If you have a phone then you’ve probably played around with one of the trendy face-altering filters. Unless you’ve been living under a rock, then getting a glimpse at your elderly or baby self, changing your gender, or just slapping on rabbit ears is not something that would ‘WOW’ you. However, what may surprise you is that an Israeli developer has utilized Machine-Learning technologies to take the filter craze one step further, by turning your image into a Pixar cartoon character.
Training StyleGAN2 on cartoon characters
The Toonify model is based on Deep-Learning algorithms that will take your image input and transform it into a Pixar cartoon character. The modification model was developed by Israeli developer Doron Adler and his partner Justin Pinkney. Doron started the project at of pure amusement and fun, but once he connected with Pinkney on Twitter, the project grew legs and a new trend was born.
In a conversation with Geektime, Adler tells that his passion for generative models is what led him to create the filter model. “I really enjoy messing around and researching the possibilities that can be done with these tools. I really got excited the first time I saw Justin’s algorithm, using Nvidia’s StyleGAN2, for creating Ukiyo-e faces, and I wanted to see how it would work with a model that I had fine-tuned to faces from Disney, Pixar, and DreamWorks characters.”
StyleGAN2 is a framework that can generate a non-stop stream of faces of people who don’t really exist (you may remember the website thatpresondoesnotexist.com), Adler took the platform and fed it with cartoon faces, rather than real ones, in order to train the AI system on generating similar faces. He even once applied the practice of training StyleGAN2 on The Muppets’ images to create new characters (incredible but highly psychedelic).
The two took their combined efforts to the next stage after Pinkney saw how Adler used his work on his generative model. “He really loved it and asked me if I would want to take it ‘one step further’. The point was to train a model called Pix2PixHD that runs on CPU rather than GPU, this way any user could Toonify their own personal image,” explains Adler.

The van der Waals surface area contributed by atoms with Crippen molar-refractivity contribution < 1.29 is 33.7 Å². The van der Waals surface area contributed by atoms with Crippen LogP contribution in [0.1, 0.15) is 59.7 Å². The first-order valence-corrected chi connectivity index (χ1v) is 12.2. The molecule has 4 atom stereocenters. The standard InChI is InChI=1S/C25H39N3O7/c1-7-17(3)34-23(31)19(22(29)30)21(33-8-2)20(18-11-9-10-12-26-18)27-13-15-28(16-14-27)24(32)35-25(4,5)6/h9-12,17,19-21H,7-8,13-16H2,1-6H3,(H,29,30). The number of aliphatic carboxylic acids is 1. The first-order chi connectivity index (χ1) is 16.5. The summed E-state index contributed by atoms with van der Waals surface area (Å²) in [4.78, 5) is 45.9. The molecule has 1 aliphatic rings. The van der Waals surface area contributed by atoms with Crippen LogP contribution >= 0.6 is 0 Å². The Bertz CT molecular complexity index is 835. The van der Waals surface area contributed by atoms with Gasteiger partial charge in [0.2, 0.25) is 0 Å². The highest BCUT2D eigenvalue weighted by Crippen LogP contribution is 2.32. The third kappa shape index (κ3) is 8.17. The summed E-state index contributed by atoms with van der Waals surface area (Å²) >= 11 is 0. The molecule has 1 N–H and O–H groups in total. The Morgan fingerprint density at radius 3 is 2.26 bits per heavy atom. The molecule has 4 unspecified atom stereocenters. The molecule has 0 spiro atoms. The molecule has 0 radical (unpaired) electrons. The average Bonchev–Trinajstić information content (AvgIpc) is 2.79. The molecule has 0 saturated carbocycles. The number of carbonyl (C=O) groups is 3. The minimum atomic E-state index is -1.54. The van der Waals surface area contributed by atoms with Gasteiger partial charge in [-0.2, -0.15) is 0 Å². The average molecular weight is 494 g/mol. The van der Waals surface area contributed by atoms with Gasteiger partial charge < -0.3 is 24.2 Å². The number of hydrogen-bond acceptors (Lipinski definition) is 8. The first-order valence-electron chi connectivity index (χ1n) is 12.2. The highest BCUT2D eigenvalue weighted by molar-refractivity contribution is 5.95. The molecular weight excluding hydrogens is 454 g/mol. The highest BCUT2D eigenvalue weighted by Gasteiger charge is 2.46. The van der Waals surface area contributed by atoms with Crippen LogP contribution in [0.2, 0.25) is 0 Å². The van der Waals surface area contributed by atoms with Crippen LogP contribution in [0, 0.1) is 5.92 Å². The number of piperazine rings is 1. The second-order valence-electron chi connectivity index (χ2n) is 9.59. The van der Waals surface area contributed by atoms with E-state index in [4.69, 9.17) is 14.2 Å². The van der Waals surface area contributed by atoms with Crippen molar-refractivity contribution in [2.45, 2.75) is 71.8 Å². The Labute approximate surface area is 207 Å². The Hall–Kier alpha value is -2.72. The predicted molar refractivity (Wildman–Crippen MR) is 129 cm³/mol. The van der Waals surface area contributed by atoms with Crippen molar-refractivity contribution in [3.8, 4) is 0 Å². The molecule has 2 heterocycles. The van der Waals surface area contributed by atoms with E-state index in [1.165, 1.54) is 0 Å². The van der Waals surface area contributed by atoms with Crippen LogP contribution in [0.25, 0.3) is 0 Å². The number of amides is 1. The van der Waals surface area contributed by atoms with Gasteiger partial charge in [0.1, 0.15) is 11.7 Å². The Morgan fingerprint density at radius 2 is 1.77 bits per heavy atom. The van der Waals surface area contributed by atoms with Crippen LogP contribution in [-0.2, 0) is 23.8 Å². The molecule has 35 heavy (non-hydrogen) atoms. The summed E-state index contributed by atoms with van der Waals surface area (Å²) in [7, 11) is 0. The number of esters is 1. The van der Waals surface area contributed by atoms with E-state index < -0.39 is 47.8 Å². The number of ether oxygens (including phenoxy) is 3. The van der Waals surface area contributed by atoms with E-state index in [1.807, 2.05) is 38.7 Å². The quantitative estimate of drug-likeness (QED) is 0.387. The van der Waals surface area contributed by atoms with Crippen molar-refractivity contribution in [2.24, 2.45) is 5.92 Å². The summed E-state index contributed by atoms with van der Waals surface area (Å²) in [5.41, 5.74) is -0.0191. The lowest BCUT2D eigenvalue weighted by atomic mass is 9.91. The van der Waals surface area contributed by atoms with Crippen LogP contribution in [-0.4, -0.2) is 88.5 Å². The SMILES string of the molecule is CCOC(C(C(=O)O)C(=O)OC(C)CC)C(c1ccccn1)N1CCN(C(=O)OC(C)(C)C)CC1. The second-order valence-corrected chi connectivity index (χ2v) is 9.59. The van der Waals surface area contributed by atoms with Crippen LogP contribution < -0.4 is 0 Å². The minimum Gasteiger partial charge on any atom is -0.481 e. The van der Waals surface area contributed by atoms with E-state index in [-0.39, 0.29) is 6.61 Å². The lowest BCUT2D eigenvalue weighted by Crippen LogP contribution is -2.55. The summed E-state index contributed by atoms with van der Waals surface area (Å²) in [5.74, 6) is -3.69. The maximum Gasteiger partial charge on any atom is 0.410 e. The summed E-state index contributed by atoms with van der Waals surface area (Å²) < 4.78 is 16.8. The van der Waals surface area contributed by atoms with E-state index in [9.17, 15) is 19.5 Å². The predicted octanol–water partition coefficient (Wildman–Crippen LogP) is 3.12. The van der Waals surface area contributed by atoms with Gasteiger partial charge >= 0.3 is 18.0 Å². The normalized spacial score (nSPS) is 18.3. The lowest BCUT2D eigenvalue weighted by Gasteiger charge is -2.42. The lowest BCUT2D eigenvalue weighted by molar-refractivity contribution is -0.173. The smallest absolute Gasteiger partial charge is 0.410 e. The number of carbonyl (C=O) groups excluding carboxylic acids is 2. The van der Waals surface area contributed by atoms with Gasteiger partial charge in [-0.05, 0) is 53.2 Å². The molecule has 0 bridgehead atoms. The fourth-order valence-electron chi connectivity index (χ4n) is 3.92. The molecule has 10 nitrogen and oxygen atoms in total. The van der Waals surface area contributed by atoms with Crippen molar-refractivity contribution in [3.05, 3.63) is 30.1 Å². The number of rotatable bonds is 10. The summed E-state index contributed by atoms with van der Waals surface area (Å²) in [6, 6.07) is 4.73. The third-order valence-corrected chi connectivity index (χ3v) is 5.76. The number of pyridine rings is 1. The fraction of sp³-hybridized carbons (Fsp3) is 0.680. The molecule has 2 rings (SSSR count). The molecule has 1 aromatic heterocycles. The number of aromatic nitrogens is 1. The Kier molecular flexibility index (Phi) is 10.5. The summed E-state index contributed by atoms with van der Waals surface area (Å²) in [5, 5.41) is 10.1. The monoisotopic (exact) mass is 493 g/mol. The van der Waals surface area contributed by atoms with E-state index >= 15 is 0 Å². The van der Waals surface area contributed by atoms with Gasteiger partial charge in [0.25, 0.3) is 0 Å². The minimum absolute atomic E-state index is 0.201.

After generating troves of cartooned characters and training the Pix2PixHD model, the website went live. Adler notes that they were extremely successful in a short amount of time: “Just 20 hours after uploading the platform we already had thousands of users all at once. The costs started seeming worrisome, in less than a day we hit $100 and the site was just becoming more and more popular. So, we closed it down. During the short time that the site was live, close to a quarter-million images had been Toonified.” The website went dark for about a week and a half, though once Adler and Pinkney found Toonify a new home at DeepAI.org the site was up-and-running again.
So after checking out the end result of Adler’s creation, we had to ask him the million-dollar question - does he know how creepy the generated characters come out looking? And is he ok with it? According to Adler, it’s all due to the Uncanny Valley effect where imperfect artificial replicas of ourselves seem weird and cause us unease. “We’re pretty cool with it, interestingly enough it has become quite the gimmick for the site,” states Adler.
Continuing with their “day jobs”, Adler and Pinkney soldier on, developing the project together. They are working on creating different versions for the models that they developed, introducing an option to filter more than one face on Toonify in addition to further innovating the product - it’s important to remember that this is still a hobby for both of the developers and they only play around with it in their free time.
What about privacy? Similar apps have been previously persecuted for having sketchy privacy policies, however, Adler calmly claims that all images are erased after the the DeepAI model is done doing its magic.